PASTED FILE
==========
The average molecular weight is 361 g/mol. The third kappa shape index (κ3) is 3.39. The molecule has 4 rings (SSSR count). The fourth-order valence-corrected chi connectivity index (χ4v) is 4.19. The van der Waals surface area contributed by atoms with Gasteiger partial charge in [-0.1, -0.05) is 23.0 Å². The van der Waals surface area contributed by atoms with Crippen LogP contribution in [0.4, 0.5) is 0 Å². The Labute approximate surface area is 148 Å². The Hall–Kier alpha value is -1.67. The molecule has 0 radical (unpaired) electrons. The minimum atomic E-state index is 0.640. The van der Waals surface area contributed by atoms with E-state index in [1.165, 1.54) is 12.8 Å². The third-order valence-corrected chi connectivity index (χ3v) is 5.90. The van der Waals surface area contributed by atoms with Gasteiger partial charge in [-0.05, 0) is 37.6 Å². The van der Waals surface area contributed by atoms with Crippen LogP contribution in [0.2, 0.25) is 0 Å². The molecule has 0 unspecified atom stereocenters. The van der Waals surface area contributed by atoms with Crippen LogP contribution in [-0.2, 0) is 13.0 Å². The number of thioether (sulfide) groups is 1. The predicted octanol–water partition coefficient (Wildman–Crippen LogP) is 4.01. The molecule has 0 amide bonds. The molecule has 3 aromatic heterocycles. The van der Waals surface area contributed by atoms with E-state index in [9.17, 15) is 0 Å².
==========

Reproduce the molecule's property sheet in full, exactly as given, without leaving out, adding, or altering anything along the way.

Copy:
The average molecular weight is 361 g/mol. The third kappa shape index (κ3) is 3.39. The molecule has 4 rings (SSSR count). The fourth-order valence-corrected chi connectivity index (χ4v) is 4.19. The van der Waals surface area contributed by atoms with Gasteiger partial charge in [-0.1, -0.05) is 23.0 Å². The van der Waals surface area contributed by atoms with Crippen LogP contribution in [0.4, 0.5) is 0 Å². The Labute approximate surface area is 148 Å². The Hall–Kier alpha value is -1.67. The molecule has 0 radical (unpaired) electrons. The minimum atomic E-state index is 0.640. The van der Waals surface area contributed by atoms with E-state index in [1.165, 1.54) is 12.8 Å². The third-order valence-corrected chi connectivity index (χ3v) is 5.90. The van der Waals surface area contributed by atoms with Gasteiger partial charge in [-0.05, 0) is 37.6 Å². The van der Waals surface area contributed by atoms with Crippen LogP contribution in [0.2, 0.25) is 0 Å². The molecule has 0 unspecified atom stereocenters. The van der Waals surface area contributed by atoms with Crippen LogP contribution in [-0.2, 0) is 13.0 Å². The number of thioether (sulfide) groups is 1. The predicted octanol–water partition coefficient (Wildman–Crippen LogP) is 4.01. The molecule has 0 amide bonds. The molecule has 3 aromatic heterocycles. The van der Waals surface area contributed by atoms with E-state index in [9.17, 15) is 0 Å².